Northern Ireland

Ulster Covenant march: Parties meet Parades Commission

The assembly has rejected a Sinn Fein call for loyal order leaders to meet directly with nationalist residents groups over contentious parades.

MLAs voted to accept an Ulster Unionist amendment recognising the loyal orders' "positive community contribution".

Meanwhile a priest has said he is bewildered that the Orange Order will not talk directly with residents of Belfast's Carrick Hill.

A parade on 29 September is due to pass St Patrick's Church.

The march is part of events marking 100 years since the signing of the Ulster Covenant.

On Monday, the Orange Order said it would not meet local residents, but said bands would only play hymns when passing St Patrick's Church.

In a statement, Father Sheehan said: "I am very disappointed that the Carrick Hill Concerned Residents, who reached out with no objection to parades in principle or specific requirements for re-routing, will not be engaged with in any way.

"The suggestion in the Order's statement that... bands passing St Patrick's Church will play hymns is definitively an improvement on what happened on the last Saturday in August, but this suggestion is no substitute for real and meaningful dialogue."

However, Winston Irvine of the North and West Belfast Parades Forum said he believed the chairperson of the residents' group had turned down a chance to join talks between the church clergy and the Orange Order.

"It's my understanding that the chairperson of Carrick Hill Residents Association was invited into those quiet conversations, not once but on two occasions, by the clergy and parishioners," Mr Irvine said.

"Quite obviously it was declined. I think the Carrick Hill Residents chairperson needs to give that reason."

Earlier, the SDLP and Sinn Fein met the Parades Commission to voice concerns over the Ulster Covenant parade.

Last month, loyalist bands defied the Parades Commission and played music outside St Patrick's Church.

In the subsequent riots, seven police officers were injured.

The Orange Order said its decision to play hymns during the Ulster Covenant parade followed talks with clergy and parishioners of St Patrick's church in north Belfast and community leaders.

However, they did not speak directly to the Carrick Hill Concerned Residents Association.

North Belfast SDLP MLA Alban Maginness urged the Order to speak directly to those residents.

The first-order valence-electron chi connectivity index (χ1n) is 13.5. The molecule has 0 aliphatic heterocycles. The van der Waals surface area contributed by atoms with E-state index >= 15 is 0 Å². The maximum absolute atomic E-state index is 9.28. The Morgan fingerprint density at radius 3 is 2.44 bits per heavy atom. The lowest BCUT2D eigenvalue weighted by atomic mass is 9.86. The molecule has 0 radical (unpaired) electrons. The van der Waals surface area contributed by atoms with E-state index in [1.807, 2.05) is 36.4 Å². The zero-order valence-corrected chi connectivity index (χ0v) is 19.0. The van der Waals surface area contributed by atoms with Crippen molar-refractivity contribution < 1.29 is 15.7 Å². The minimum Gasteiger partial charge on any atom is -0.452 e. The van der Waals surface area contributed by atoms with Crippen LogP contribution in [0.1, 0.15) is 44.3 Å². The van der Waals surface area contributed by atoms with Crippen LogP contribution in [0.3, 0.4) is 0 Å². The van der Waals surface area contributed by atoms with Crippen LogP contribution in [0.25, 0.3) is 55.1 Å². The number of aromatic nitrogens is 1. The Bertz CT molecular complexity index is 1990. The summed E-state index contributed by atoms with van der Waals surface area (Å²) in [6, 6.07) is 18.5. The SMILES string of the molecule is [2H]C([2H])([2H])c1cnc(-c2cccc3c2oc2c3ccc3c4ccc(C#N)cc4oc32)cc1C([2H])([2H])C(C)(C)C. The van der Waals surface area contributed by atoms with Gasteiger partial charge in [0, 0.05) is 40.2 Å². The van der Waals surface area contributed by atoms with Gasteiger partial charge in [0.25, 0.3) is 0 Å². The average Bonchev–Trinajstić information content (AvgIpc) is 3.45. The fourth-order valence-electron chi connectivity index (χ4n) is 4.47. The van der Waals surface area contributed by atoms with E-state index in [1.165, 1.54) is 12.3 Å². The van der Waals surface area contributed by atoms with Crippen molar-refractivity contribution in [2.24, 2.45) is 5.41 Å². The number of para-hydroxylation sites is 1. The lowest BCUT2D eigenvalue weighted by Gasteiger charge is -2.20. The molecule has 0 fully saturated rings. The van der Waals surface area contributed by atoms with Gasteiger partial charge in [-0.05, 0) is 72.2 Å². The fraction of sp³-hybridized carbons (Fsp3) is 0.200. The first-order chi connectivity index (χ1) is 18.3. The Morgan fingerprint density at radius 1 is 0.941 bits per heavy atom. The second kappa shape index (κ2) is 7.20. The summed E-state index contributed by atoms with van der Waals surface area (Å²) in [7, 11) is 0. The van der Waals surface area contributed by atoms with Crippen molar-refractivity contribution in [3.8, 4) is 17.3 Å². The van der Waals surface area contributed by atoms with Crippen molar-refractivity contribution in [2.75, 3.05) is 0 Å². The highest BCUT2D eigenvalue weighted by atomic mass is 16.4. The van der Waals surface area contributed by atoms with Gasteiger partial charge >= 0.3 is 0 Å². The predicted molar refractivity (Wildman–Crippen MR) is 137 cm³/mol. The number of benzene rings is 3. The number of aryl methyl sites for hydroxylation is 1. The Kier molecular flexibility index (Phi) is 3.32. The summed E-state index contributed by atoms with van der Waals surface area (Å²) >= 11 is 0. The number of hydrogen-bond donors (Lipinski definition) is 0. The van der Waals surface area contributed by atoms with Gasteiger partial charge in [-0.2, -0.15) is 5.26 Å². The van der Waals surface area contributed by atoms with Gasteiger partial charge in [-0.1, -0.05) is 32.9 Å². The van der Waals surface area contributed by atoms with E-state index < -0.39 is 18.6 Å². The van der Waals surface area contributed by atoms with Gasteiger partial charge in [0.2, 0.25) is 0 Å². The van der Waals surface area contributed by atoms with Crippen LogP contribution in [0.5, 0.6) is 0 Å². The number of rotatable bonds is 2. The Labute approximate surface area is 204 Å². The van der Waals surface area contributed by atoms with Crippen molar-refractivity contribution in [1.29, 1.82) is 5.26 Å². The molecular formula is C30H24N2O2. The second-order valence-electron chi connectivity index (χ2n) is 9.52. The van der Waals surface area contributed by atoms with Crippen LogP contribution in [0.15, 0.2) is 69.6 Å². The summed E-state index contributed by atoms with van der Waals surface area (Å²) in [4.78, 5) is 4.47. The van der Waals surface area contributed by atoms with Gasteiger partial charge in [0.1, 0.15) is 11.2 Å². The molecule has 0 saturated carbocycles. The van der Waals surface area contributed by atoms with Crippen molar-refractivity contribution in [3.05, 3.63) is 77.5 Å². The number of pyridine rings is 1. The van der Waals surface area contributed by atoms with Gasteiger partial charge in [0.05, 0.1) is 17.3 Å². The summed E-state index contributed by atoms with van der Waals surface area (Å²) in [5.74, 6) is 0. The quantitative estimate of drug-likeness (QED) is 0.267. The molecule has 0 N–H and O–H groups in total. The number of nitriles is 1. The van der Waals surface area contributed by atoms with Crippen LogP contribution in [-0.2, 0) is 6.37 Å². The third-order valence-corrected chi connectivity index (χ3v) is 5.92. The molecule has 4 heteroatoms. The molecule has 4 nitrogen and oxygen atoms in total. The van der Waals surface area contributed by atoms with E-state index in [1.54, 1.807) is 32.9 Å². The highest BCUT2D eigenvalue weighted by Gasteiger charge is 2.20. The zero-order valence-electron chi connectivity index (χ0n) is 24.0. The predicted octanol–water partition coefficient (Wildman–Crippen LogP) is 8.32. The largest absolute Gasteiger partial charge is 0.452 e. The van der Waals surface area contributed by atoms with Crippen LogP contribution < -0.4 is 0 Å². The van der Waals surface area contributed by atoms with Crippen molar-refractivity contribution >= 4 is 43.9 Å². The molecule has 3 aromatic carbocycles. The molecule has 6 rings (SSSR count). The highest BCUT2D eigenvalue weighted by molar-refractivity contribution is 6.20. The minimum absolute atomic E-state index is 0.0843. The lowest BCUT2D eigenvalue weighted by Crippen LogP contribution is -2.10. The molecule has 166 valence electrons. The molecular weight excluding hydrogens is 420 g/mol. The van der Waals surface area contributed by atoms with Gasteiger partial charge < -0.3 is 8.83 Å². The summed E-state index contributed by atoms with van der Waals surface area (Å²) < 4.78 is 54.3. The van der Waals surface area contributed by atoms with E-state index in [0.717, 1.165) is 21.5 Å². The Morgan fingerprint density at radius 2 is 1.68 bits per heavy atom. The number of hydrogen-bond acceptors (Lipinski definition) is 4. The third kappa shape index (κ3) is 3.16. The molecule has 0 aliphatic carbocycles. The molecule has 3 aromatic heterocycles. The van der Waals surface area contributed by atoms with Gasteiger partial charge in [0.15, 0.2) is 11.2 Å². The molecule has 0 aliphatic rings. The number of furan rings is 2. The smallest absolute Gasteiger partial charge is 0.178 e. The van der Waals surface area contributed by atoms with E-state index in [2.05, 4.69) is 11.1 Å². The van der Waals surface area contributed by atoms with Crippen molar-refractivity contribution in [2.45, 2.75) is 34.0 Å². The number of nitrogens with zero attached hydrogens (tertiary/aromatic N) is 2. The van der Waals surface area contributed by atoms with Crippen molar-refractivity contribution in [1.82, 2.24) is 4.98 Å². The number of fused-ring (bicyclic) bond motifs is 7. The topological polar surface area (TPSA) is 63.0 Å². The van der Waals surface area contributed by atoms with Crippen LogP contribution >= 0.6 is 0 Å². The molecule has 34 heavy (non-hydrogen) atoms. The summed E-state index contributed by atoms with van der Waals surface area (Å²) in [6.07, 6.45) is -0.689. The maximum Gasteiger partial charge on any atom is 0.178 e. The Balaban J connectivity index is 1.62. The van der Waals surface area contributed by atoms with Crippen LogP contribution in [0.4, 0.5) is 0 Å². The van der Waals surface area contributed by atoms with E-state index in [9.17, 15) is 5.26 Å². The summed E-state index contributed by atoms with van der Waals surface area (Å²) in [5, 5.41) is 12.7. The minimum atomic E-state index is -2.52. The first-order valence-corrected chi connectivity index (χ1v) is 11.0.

He said: "It would be churlish to say that the Orange Order have not attempted to engage.

"But they have not gone far enough".

He added: "On 25 August, it was not the church, it was the people who were also assaulted and abused. Those are the people affected, those people need to be contacted.

"Carrick Hill residents are ordinary people who are simply demanding respect for themselves and for their church. They have been the victims and they should be contacted by the Orange Order. I believe they will be flexible."

Sinn Fein's Gerry Kelly said the Orange Order statement on Monday was "not sufficient".

Mr Kelly said the Order should enter "direct dialogue" with residents in nearby Carrick Hill if it wanted to find a resolution to the dispute in the area.

However, the grand chaplain of the Orange Order in Belfast, Mervyn Gibson, said the Order did not believe a meeting with residents was necessary.

However Ulster Unionist Party leader Mike Nesbitt argued that the loyal orders had acted in a spirit of generosity which was "positive and outreaching".

"I would be interested to hear the response from the St Patrick's community.

"The bands and the Orange Order have taken the lead and have made a gesture.

"If the Orange Order in this gesture are well received by the community of St Patrick's, then they have taken a large step," he said.

A statement from Carrick Hill Concerned Residents Committee on Tuesday said: "At two public meetings the views of the residents of Carrick Hill were expressed very clearly, no objection to parades, all that was asked for was respect for our community and our church.

"This empty gesture from the Orange Order in no way addresses any of these two issues."

The Orange Order's Mervyn Gibson said that meeting with clergy from St Patrick's Church and parishioners had been the right thing to do.

"But we can't afford to have the goalposts moved every two minutes," he added.

"No matter what we do it doesn't seem to be good enough."

The 29 September parade marks the 100th anniversary of the signing of the Ulster Covenant in opposition to home rule in Ireland.

The Parades Commission had placed restrictions on the 25 August march following events on 12 July, when a loyalist band was perceived to have played a sectarian song outside the church.

However, that band defied the commission's determination, and other bands, which were restricted to playing a single drum beat, also breached the ruling.

The institution later apologised.

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